Family Life Akhil Sharma
How do you even begin to write about a book that is so painfully honest that it can be tender and heartbreaking in the same sentence. In its most mundane parts. This is the story of Ajay growing up envying his older brother, Birju, in every sense of the word. Once when visiting their grandparents Birju is the one to inform them that their father has sent tickets for the family to emigrate to America. Immediately Ajay is in a state of resentment for not having been the ‘bearer’ of this good news. Everything Birju does seems flawless and infinitely wise to Ajay. But an event that renders Birju entirely disabled changes their lives forever. It’s comforting to put the book in that box - to call it a story of loss and dealing with that loss, but it turns out to be so much more.
The plot here is simply of time passing. We grow with Ajay and his thoughts. Living with a person with a disability is a full-time job in many cases, one that we don’t automatically realize. But what happens when that person is your older brother who you used to envy? What happens when everything you ever wanted – to be the wiser, cooler, more successful brother – suddenly come to fruition at a cost you could never imagine? This is as much a coming-of-age story as it is about the burden of responsibility, about what we do for the ones we love. There’s a few parts where Ajay talks to God (he’s conversing with himself) and we learn that love is not always about blind devotion. That we all have to find our way back to it constantly.
“I’m ashamed,” I said.
“That after the accident, I was glad I might become an only child.”
“Everybody thinks strange thoughts,” God said. “It doesn’t matter if you think something.”
“When I was walking around in the schoolyard and you asked if I would switch places with Birju, I thought, No.”
There is a constant underlying guilt that Ajay – the narrator – lives with as he grows with his brother, trying to learn how to love him again. It is so painfully honest. I’ve often wondered where this capacity to love endlessly come from - where one spends their days caring for their own without any expectation of reward or return. Surely there is a sense of duty here, but in that duty, is there always some form of love?
Akhil Sharma puts it succinctly through Ajay’s lens (and often the other family members who are equally battling their own demons). We find the boy often asking himself why things aren’t just normal in his life. Anyone who has spent caring for the disabled, the mentally ill, or even their very old grandparents knows this feeling of wanting to not care for a little while. But we don’t like acknowledging this thought, for it is a duty, and acknowledging it would render us weak. We see this time and again in this autobiographical novel - the clash between love and duty on the one hand and on the other the desire to simply walk away from it all.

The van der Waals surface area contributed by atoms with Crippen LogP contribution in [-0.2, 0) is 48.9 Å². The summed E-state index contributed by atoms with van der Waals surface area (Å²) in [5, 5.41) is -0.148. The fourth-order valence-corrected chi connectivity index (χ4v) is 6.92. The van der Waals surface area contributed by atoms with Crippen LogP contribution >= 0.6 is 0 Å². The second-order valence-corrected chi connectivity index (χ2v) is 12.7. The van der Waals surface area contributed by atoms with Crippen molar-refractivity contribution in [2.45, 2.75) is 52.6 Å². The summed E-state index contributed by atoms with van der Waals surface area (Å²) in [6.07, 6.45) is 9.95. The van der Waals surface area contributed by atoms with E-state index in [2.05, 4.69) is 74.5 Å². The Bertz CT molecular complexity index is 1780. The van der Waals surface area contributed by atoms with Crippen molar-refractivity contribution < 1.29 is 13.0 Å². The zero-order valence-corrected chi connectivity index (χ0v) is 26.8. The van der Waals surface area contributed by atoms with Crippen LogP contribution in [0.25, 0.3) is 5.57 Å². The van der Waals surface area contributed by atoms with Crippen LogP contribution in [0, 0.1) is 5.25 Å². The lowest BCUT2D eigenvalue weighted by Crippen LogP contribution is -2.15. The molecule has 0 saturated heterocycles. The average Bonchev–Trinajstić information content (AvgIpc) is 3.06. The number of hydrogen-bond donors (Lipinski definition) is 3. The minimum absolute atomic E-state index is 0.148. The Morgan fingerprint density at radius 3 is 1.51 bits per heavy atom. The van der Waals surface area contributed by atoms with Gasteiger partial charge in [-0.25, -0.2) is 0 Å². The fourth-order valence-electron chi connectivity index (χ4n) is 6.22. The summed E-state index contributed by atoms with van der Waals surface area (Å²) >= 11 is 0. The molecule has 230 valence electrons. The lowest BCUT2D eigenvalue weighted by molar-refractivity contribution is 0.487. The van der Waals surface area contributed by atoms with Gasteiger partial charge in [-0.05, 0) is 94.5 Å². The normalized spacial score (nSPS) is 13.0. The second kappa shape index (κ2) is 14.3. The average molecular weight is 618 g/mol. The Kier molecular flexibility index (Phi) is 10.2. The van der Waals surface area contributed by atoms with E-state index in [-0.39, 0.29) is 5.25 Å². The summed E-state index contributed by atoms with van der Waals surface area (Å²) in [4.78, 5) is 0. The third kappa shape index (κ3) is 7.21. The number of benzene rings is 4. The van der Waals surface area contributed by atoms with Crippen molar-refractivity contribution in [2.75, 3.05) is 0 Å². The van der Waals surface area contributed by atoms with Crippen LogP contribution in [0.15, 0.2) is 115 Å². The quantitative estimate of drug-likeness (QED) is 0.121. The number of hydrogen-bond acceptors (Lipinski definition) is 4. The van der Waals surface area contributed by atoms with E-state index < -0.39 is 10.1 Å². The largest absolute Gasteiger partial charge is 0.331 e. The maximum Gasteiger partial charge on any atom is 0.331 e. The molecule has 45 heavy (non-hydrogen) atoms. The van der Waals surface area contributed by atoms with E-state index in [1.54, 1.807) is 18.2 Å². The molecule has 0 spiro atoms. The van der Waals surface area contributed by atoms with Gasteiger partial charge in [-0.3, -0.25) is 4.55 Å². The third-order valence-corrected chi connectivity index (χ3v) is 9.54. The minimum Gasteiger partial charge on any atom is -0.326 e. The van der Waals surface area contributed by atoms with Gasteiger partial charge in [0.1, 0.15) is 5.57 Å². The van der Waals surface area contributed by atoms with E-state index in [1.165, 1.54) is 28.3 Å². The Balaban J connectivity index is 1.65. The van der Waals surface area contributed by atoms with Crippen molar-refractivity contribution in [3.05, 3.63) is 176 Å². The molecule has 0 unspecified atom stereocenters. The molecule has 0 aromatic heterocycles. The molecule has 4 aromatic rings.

Unlike most novels that deal with some kind of loss or grief, this isn’t some earth-shattering story. This is the sharp pain of a needle-stab that you only feel when it’s slowly being extricated. That feeling is already inside all of us, Family Life just manages to make its presence known. It showed me that one can live with loss and it doesn’t have to be perfect. It doesn’t require perfect composition and unconditional love or even eternal devotion. It requires that we come together and strengthen each other when the road gets rocky. It requires that we put aside our ‘strange thoughts’ and find ways to love again. It shows that love has to be cultivated, and not found.
When I think about loss, it’s usually about death. I read Wave, where Deraniyagala lost her whole family, and I thought this is what loss is about. But what struck me is that the disability that Birju has is an even more profound kind of loss. He’s there, and he’s alive, but he’s practically in coma and now you have to care for him for the rest of your life. (There’s even a point where the mother describes his state as being in a coma, because simply saying he’s brain-damaged doesn’t elicit as much sympathy in others.) Disability can, at times, be a greater pain to deal with than anything else and we all ought to do more and do better to acknowledge and understand this.
But this is not all about grief and loss. There are tender moments of communities helping each other out, of acceptance of our fragile selves, of growing teenagers exploring love, and what it means to be vulnerable. I wanted to pick out a few quotes from this book that show this aspect that despite all odds we still do the routine things - we still want to love and be loved, we still want to find success, and we still oscillate between wanting to be better and wanting to give up. But it’s nearly impossible since there are so many little moments like these that I eventually stopped marking them. They are the real gems of this book.
A phone call cost ten cents a minute if made after nine o’clock at night. To save money, we spoke every other day. On the days we didn’t, I would call her room at nine and hang up after one ring. She would then do the same, and this was how we said we loved each other.
Pick it up if you can. This is a book for the shelf.